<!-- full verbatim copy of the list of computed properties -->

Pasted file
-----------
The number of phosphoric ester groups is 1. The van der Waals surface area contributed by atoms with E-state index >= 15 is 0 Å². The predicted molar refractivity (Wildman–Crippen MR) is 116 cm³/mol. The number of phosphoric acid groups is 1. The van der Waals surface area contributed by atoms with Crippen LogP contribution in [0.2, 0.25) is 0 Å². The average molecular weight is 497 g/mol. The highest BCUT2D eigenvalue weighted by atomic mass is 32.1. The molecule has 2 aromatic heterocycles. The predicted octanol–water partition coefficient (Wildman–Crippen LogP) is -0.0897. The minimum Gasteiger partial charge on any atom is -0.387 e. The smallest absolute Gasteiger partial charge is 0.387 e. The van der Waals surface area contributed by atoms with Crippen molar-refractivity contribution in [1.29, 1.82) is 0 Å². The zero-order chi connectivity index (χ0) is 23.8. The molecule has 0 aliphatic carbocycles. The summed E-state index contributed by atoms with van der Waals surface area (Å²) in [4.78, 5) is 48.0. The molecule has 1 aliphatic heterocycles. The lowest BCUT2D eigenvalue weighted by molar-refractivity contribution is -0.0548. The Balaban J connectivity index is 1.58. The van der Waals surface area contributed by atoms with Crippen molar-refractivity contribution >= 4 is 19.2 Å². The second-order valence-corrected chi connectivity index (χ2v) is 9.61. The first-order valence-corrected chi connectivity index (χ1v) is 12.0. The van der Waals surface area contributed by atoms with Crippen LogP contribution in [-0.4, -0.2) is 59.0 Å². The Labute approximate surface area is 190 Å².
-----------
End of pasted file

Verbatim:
The number of phosphoric ester groups is 1. The van der Waals surface area contributed by atoms with E-state index >= 15 is 0 Å². The predicted molar refractivity (Wildman–Crippen MR) is 116 cm³/mol. The number of phosphoric acid groups is 1. The van der Waals surface area contributed by atoms with Crippen LogP contribution in [0.2, 0.25) is 0 Å². The average molecular weight is 497 g/mol. The highest BCUT2D eigenvalue weighted by atomic mass is 32.1. The molecule has 2 aromatic heterocycles. The predicted octanol–water partition coefficient (Wildman–Crippen LogP) is -0.0897. The minimum Gasteiger partial charge on any atom is -0.387 e. The smallest absolute Gasteiger partial charge is 0.387 e. The van der Waals surface area contributed by atoms with Crippen molar-refractivity contribution in [1.29, 1.82) is 0 Å². The zero-order chi connectivity index (χ0) is 23.8. The molecule has 0 aliphatic carbocycles. The summed E-state index contributed by atoms with van der Waals surface area (Å²) in [4.78, 5) is 48.0. The molecule has 1 aliphatic heterocycles. The lowest BCUT2D eigenvalue weighted by molar-refractivity contribution is -0.0548. The Balaban J connectivity index is 1.58. The van der Waals surface area contributed by atoms with Crippen molar-refractivity contribution >= 4 is 19.2 Å². The second-order valence-corrected chi connectivity index (χ2v) is 9.61. The first-order valence-corrected chi connectivity index (χ1v) is 12.0. The van der Waals surface area contributed by atoms with Crippen LogP contribution in [-0.4, -0.2) is 59.0 Å². The Labute approximate surface area is 190 Å².